Arcane Roots – ‘Over & Over’ [Review]
First off, let me just say: This tune is fucking immense. It’s anthemic, even joyful, heavy as fuck, and is wrapped up in a unique sound that can be readily identified as belonging to Arcane Roots – regardless of what the “Biffy Clone” critics claim. Now, there’s a certain amount of Biffy in there, yes – after all, music is rarely made in a vacuum, and artists of all stripes have been influenced by others – but Arcane Roots deliver their own special twist on Biffy’s brand of new-fashioned rock ‘n’ roll.
Prior to this single, a key part of Arcane Roots’ uniqueness was their technicality. Superhuman guitar gymnastics and mind-warping post-djent odd meter madness were really the order of the day on debut album Blood & Chemistry – although the potential for irreversible brain compression was tempered by a fine artisan’s approach to song crafting. On Over & Over, however, things have shifted in the opposite direction. There’s still some oddness in there, but it’s all been harnessed and put to a single, hyperfocussed task: Serving The Song.
Over & Over is, first and foremost, a song – and a great song at that. But I can already hear the howling and discordant cries of the pop-fearing critics out there. They’ll cry “SELLOUTS!” and “LABEL WHORES!” before this song even reaches its conclusion. They’ll point to Many of Horror and the X-Factor and scream “HOW LONG BEFORE SLOW SUFFERS THE SAME FATE!?!? I DON’T WANT TO LIVE ON THIS PLANET ANYMORE!”
That is happening right now. Count on it.
In reality, however, things are a little different. As with Britain First’s D-Day clickbait bonanza and UKIP’s success in the recent MEP elections, you really, really have to look below the surface a bit before jumping to conclusions. Behind the scenes of Over & Over, Arcane Roots’ artist-label contract is significantly different from, say, Biffy Clyro’s. Let’s see the difference first, then go through exactly what it means.
Here’s the copyright notice for Over & Over, as found via Spotify:
And here’s the copyright notice for Biffy Clyro’s Black Chandelier EP:
Biffy’s copyright notice – found at the bottom of the image – is a lot simpler. Why? Because their label (14th Floor Records) owns that EP. I’m not going to bore you with a lecture on copyright law, but Biffy’s label most likely owns Black Chandelier because they paid for it to be recorded. If you look at Arcane Roots’ more complex copyright notice, however, it says that Arcane Roots own Over & Over. The song was released through PIAS, but PIAS don’t actually own Over & Over. The song belongs to the band.
So what’s all that about an “exclusive license” then? Well, Arcane Roots own the copyright in Over & Over, which suggests that they paid for it to be recorded, maybe in their own studio or one that they hired themselves. Then, once they were done making this fairly commercially-oriented tune, they gave PIAS a license (a license being the legal permission to do something; think James Bond and his “license to kill”) to distribute and promote it. By doing things this way Arcane Roots get to make a record on their own terms, while PIAS can get involved with a new release with far less financial risk. The “exclusive” bit just means that no other labels can distribute or promote Over & Over, which is nothing more than good business sense.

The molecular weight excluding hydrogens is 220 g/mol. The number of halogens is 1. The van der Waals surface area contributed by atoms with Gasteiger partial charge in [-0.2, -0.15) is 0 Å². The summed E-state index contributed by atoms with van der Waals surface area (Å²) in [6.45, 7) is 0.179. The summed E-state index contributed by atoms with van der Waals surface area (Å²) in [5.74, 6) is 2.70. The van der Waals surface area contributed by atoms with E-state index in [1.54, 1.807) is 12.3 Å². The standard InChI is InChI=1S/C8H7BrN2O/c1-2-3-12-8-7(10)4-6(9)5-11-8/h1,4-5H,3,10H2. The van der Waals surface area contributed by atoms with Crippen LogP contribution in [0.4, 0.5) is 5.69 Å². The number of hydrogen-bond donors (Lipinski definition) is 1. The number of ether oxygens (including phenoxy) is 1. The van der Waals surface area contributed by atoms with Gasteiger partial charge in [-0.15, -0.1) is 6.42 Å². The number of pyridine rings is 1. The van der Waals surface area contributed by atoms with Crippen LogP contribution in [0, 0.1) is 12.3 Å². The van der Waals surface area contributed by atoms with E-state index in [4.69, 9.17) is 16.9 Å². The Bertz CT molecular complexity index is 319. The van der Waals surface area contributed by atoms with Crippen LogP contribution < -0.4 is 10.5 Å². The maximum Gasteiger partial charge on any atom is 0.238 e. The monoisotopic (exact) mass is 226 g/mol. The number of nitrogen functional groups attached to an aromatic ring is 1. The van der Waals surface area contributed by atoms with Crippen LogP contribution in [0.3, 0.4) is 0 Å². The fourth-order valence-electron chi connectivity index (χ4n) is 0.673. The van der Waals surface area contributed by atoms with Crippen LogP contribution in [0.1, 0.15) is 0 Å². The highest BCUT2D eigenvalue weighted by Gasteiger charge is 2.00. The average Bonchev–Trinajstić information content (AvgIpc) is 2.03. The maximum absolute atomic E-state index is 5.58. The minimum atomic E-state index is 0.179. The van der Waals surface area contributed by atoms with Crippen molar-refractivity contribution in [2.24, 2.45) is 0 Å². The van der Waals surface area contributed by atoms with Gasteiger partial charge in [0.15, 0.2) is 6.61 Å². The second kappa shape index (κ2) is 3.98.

When a band does things this way, it often allows them much more creative freedom. If the label isn’t paying for studio time, they’re not going to be concerned about how many hours the band in question need to come up with a release-worthy track. And since the label’s financial investment in the release is going to be dramatically lower, they’re probably not going to be as concerned with how “commercially-oriented” it is. If your costs are lower than usual, you won’t need as much revenue to make a profit.
In short, all this suggests that despite the angry words that are sure to come their way (especially if an official video for Over & Over appears on YouTube), Arcane Roots are not a band that needs to be “liberated” from their “evil constrictive contract written by demonic lawyers working for a dirty and dastardly record label”, and they’re not “simple-minded little label slaves”. Arcane Roots are a band who know what they’re doing. If they are moving in a more commercial direction – and to be fair, we’ve not even heard their new album yet – it’s because they want to. And one of the rarest sights in music is a successful band who are actually free to do as they please. This should be cause for celebration, not dismissal.
It’s a little ironic that when a band chooses a path which allows them to follow their own vision and minimise the need to compromise, many people happily treat them as being no different from X-Factor winners and boy bands. It’d be easy to get angry at that, and demonise other people in the same way they demonise certain up-and-coming acts of today. But it’s 2014, not 1014. Burning people at the stake is painfully last-millennium, and right now we’re looking at a band who are perfectly capable of preparing for the future.
Arcane Roots represent not just the future of broken-kaleidoscope rock music, but a solid career model for other acts to follow. I definitely want to see and hear more of this kind of thing.
Links / Listen / Buy
Buy Over & Over on iTunes. For 99p. Go on – that’s cheaper than a really crap sandwich from Gregg’s.
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